Introduction: Medical treatment of androgenetic alopecia (AGA) is mainly limited to pharmacological and surgical interventions. Patients' desire for noninvasive and non-systemic treatments has accelerated research into medical devices that can promote hair growth. Low-level laser therapy (LLLT) was the first such device. However, its success has been limited by contradictory and often controversial efficacy claims. Work previously performed in animal models of AGA has demonstrated the viability of the wound repair mechanism as a potential treatment modality. This study therefore explores the use of a non-ablative radio frequency (RF) device in the treatment of AGA.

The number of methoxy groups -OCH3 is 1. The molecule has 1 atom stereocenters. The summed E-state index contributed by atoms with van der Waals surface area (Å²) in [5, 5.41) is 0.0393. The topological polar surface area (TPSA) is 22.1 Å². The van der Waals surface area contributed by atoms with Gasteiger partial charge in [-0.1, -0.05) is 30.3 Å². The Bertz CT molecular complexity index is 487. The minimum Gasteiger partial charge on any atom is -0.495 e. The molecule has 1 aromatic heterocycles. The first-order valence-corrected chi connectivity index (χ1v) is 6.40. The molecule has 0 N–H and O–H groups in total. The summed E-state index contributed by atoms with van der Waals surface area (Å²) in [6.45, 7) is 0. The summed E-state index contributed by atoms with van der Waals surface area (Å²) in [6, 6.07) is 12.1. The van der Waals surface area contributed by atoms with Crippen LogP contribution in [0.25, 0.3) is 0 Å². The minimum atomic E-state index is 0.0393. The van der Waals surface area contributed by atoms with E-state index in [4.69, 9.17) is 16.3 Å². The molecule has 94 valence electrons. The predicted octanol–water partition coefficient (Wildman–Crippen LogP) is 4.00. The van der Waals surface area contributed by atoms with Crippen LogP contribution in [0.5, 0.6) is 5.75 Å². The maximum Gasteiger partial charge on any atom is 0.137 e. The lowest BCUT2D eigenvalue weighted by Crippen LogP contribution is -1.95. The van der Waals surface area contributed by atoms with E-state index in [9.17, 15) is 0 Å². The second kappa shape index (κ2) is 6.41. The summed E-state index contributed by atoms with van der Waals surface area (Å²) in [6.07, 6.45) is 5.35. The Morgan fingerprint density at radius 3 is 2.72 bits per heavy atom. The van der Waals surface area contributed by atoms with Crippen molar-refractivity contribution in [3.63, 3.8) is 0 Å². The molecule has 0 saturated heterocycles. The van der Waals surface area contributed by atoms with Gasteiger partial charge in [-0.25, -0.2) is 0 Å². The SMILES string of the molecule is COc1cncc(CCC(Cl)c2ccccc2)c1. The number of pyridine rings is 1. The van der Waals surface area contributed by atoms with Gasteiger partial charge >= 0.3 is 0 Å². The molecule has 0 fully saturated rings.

Methods: A single blindedstudy compared a non-ablative RF device versus a sham device in 24 men with AGA. Each subject received four treatments over the 12-week study.
Results: In this preliminary study of 24 AGA patients treated with a novel RF device, we demonstrated that 54% showed a clinical response. Furthermore, among patients that underwent four or more treatment sessions, 40% experienced a 30% or more increase in hair counts compared to baseline.
Conclusions: If validated in a larger cohort, non-ablative RF may prove to be an important clinical tool in the treatment of AGA.